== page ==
The Most Common Vulnerabilities in Maven Central and npm

The Most Common Vulnerabilities in Maven Central and npm

June 27, 2018 | in Application Security
Simon Maple
| By Simon Maple

The full version of this blog entry was originally posted by Snyk as a guest post on the Cloud Foundry blog.

In this post we’ll look at the most common types of vulnerabilities for two of the main ecosystems we track in our vulnerability database, namely Maven Central and npm. The Snyk Vulnerability database consists of vulnerabilities from over 1,000,000 open source packages we track that use Composer, Go, Maven Central, npm, NuGet, pip and Rubygems.

In 2017, the number of vulnerabilities published across our tracked ecosystems reached an all-time high, increasing by 83 percent from 2016. We can see what vulnerability types were the most common offenders in the two main ecosystems, which we’ll talk about here.

critical-java-node-vulnerabilities-1

In our April and May posts, we’ll dig deeper into some of these vulnerabilities to see how they can be exploited.

JavaScript (npm)

1. Directory Traversal – Example: the st package.

The most common vulnerability in the npm ecosystem is Directory traversal. This is a vulnerability that typically occurs when a relative directory path is provided but not validated. Without validation, the relative directory passed in could reference a parent directory, gaining access to sensitive data. For example, one approach that is frequently used to execute an exploit is by using html entities, in which the ‘.’ is represented with ‘%2E’. In such cases, a request for the following url /%2E%2E/%2E%2E/%2E%2E/etc/password would result in /etc/passwd being leaked.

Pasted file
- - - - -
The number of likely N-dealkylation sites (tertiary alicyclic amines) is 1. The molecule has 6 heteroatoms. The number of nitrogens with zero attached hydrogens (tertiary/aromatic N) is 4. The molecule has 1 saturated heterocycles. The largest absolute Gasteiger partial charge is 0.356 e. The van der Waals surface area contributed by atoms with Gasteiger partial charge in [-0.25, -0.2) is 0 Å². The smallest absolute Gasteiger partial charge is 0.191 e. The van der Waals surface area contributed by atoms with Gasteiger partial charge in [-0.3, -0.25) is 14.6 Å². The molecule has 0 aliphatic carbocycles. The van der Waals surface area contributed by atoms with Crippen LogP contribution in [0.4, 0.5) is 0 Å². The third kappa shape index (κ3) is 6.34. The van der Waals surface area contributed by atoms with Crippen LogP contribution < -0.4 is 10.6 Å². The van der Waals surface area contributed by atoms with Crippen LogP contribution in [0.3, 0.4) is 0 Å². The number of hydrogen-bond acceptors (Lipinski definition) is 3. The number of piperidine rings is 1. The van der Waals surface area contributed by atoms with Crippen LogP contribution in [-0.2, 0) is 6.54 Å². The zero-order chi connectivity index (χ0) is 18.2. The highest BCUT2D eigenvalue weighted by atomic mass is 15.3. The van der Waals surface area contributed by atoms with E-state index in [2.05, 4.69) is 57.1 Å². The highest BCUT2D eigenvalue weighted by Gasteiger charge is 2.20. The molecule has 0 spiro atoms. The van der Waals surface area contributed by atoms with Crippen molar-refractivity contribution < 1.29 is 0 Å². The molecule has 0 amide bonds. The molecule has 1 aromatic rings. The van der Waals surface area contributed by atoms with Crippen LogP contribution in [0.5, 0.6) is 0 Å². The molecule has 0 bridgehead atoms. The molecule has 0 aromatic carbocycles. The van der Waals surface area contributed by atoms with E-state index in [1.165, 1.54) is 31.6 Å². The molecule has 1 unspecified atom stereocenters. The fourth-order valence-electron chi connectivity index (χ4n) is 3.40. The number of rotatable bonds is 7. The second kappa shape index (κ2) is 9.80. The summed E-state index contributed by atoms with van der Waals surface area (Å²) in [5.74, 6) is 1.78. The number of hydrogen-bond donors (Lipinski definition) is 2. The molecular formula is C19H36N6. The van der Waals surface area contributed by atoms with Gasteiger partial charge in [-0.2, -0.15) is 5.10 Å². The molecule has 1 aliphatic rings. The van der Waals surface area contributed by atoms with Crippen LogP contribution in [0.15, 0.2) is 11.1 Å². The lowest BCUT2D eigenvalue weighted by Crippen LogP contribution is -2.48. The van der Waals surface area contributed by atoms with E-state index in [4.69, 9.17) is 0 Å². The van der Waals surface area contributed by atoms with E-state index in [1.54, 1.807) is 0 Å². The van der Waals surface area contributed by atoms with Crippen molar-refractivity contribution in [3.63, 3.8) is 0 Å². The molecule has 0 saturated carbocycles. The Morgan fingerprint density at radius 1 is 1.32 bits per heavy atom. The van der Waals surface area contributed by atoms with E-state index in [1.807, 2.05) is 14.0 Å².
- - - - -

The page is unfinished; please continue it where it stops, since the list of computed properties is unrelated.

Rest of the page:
2. Resources Downloaded over Insecure Protocol – Example: Chromedriver.

This vulnerability allows attackers to perform a Man in the Middle (MitM) attack. When resources are downloaded over an insecure protocol, it is possible for an attacker to intercept this connection and alter the packages received.

3. Cross-Site Scripting (XSS) – Example: the handlebars package.

XSS attacks occur when an attacker tricks a user’s browser into executing malicious JavaScript code in the victim’s own environment. Such scripts can steal the user’s session cookies for the domain, retrieve typed password or credit cards, scrape or modify its content, and perform or modify actions on the user’s behalf, actions which would otherwise be typically blocked by the browser’s Same Origin Policy. For more info, check out XSS Attacks, the Next Wave.

Maven Central

1. Denial of Service (DoS) – Example: the jackson data processor.

A Denial of Service is a vulnerability that saturates the resources of the back end servers, that will then affect other user requests. This is often through CPU consumption but can also be filling server disks, memory or other resources.

2. Arbitrary Code Execution – Example: the Apache Struts library.

Arbitrary Code Execution is the running of malicious code sent to a vulnerable server. Often this code will call commands on the remote machine. It is often a result of another vulnerability, for example, a deserialization vulnerability, as in the struts case.

3. Cross-Site Scripting (XSS) – Example: Jenkins CI Server Plugin.

See the XSS description in the npm section above.

To see more common vulnerabilities in these ecosystems, see our full post on the Cloud Foundry blog.